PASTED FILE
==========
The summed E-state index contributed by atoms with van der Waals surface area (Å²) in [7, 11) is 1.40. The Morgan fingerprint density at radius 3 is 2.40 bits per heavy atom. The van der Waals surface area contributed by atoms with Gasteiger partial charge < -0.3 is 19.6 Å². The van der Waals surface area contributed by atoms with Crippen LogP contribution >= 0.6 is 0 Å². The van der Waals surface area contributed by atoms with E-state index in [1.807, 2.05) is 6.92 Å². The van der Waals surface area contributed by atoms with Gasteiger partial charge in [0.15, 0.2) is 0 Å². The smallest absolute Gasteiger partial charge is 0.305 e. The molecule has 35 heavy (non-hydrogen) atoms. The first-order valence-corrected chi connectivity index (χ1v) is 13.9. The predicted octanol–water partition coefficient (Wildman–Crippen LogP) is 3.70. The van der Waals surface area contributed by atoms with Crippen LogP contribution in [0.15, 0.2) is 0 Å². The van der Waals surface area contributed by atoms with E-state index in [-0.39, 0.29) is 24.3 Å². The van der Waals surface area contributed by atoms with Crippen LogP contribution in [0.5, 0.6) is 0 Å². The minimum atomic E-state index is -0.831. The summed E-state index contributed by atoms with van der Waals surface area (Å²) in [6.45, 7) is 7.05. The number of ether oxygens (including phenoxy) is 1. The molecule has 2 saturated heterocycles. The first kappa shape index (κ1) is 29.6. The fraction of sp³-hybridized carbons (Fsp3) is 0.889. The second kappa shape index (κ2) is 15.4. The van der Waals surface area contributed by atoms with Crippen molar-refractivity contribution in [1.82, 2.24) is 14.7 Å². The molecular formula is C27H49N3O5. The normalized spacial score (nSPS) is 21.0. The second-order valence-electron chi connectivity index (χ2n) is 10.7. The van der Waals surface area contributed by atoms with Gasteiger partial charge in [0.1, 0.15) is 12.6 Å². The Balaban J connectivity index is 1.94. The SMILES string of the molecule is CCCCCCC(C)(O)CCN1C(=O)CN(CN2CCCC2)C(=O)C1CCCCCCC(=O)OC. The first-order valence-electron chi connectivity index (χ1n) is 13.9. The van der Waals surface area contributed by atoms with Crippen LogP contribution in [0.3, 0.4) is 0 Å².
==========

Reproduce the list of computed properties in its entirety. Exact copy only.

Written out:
The summed E-state index contributed by atoms with van der Waals surface area (Å²) in [7, 11) is 1.40. The Morgan fingerprint density at radius 3 is 2.40 bits per heavy atom. The van der Waals surface area contributed by atoms with Gasteiger partial charge < -0.3 is 19.6 Å². The van der Waals surface area contributed by atoms with Crippen LogP contribution >= 0.6 is 0 Å². The van der Waals surface area contributed by atoms with E-state index in [1.807, 2.05) is 6.92 Å². The van der Waals surface area contributed by atoms with Gasteiger partial charge in [0.15, 0.2) is 0 Å². The smallest absolute Gasteiger partial charge is 0.305 e. The molecule has 35 heavy (non-hydrogen) atoms. The first-order valence-corrected chi connectivity index (χ1v) is 13.9. The predicted octanol–water partition coefficient (Wildman–Crippen LogP) is 3.70. The van der Waals surface area contributed by atoms with Crippen LogP contribution in [0.15, 0.2) is 0 Å². The van der Waals surface area contributed by atoms with E-state index in [-0.39, 0.29) is 24.3 Å². The van der Waals surface area contributed by atoms with Crippen LogP contribution in [0.5, 0.6) is 0 Å². The minimum atomic E-state index is -0.831. The summed E-state index contributed by atoms with van der Waals surface area (Å²) in [6.45, 7) is 7.05. The number of ether oxygens (including phenoxy) is 1. The molecule has 2 saturated heterocycles. The first kappa shape index (κ1) is 29.6. The fraction of sp³-hybridized carbons (Fsp3) is 0.889. The second kappa shape index (κ2) is 15.4. The van der Waals surface area contributed by atoms with Crippen molar-refractivity contribution in [1.82, 2.24) is 14.7 Å². The molecular formula is C27H49N3O5. The normalized spacial score (nSPS) is 21.0. The second-order valence-electron chi connectivity index (χ2n) is 10.7. The van der Waals surface area contributed by atoms with Gasteiger partial charge in [0.1, 0.15) is 12.6 Å². The Balaban J connectivity index is 1.94. The SMILES string of the molecule is CCCCCCC(C)(O)CCN1C(=O)CN(CN2CCCC2)C(=O)C1CCCCCCC(=O)OC. The first-order valence-electron chi connectivity index (χ1n) is 13.9. The van der Waals surface area contributed by atoms with Crippen LogP contribution in [0.3, 0.4) is 0 Å².